After our wild weather (and nearly an inch of rain, calloo, callay!) I thought today I might just take the flock through the middle section of White Gum Grazing Area, the paddock I call White Gum Wood. We'll concentrate on the downhill side of the paddock, and time permitting, may poke our noses into the southwestern end of the Highway Reserve. The flock has stayed at the eastern end of White Gum Grazing Area up till now, partly because of the persistent easterly winds, and partly because the feed there is pretty good. Now I think it's time to encourage them to explore the rest of the Grazing Area. It's supposed to be a reasonable day, though chilly and breezy. After our long, warm, mild, still autumn, this abrupt return to Tasmanian early winter is a bit of a shock!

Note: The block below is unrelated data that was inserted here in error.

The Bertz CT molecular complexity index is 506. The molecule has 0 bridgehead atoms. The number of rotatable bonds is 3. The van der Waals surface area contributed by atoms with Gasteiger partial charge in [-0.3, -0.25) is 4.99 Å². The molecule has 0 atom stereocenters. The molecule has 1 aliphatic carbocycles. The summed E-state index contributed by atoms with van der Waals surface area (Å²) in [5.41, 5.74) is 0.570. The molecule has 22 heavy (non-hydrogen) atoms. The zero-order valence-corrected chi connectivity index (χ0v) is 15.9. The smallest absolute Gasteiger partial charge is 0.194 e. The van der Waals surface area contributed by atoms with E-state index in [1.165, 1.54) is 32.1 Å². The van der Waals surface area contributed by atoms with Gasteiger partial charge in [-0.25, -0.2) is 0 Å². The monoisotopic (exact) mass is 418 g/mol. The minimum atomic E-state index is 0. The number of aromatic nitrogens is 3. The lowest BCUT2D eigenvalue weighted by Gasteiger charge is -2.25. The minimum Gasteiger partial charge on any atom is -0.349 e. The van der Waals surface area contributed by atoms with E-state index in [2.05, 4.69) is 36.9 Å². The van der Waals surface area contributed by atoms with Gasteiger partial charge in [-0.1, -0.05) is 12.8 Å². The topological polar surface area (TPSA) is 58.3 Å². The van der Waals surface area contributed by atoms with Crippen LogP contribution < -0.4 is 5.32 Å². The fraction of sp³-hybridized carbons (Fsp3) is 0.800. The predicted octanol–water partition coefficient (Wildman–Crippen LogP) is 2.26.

END OF THE DAY NOTES: Ahem. Well, I was right that it's time to encourage them to explore the rest of the Grazing Area--they were on it! A long hike out, but a lovely short circuit. The sheep look good--no ill effects that I could see from the wild weather. The little flystruck one is fine, and the rest looked all shiny and clean with the rain. I've decided to work the Highway Reserve differently this year. Rather than try to go from one end to the other on a circuit, I'm going to try working both ends toward the middle: a rank gully, difficult to pass through. I think over time, we'll forge a set of sheep paths through the gorse and long grass in the very bottom of the gully. The Highway Reserve is under a Vegetation Management Agreement with the state of Tasmania, limiting the times of year and the stocking rates I can have. While this has certainly benefited the native plants in the Reserve, it's let the gorse become denser than is useful. Once the VMA ends next year I will probably make more frequent short excursions into the Highway Reserve to try to reduce the gorse level through grazing. The short, once-over-lightly shepherding circuits don't have a lot of impact on the natives, but at the times of year the sheep are interested in gorse, they do seem to make some headway in pruning it back.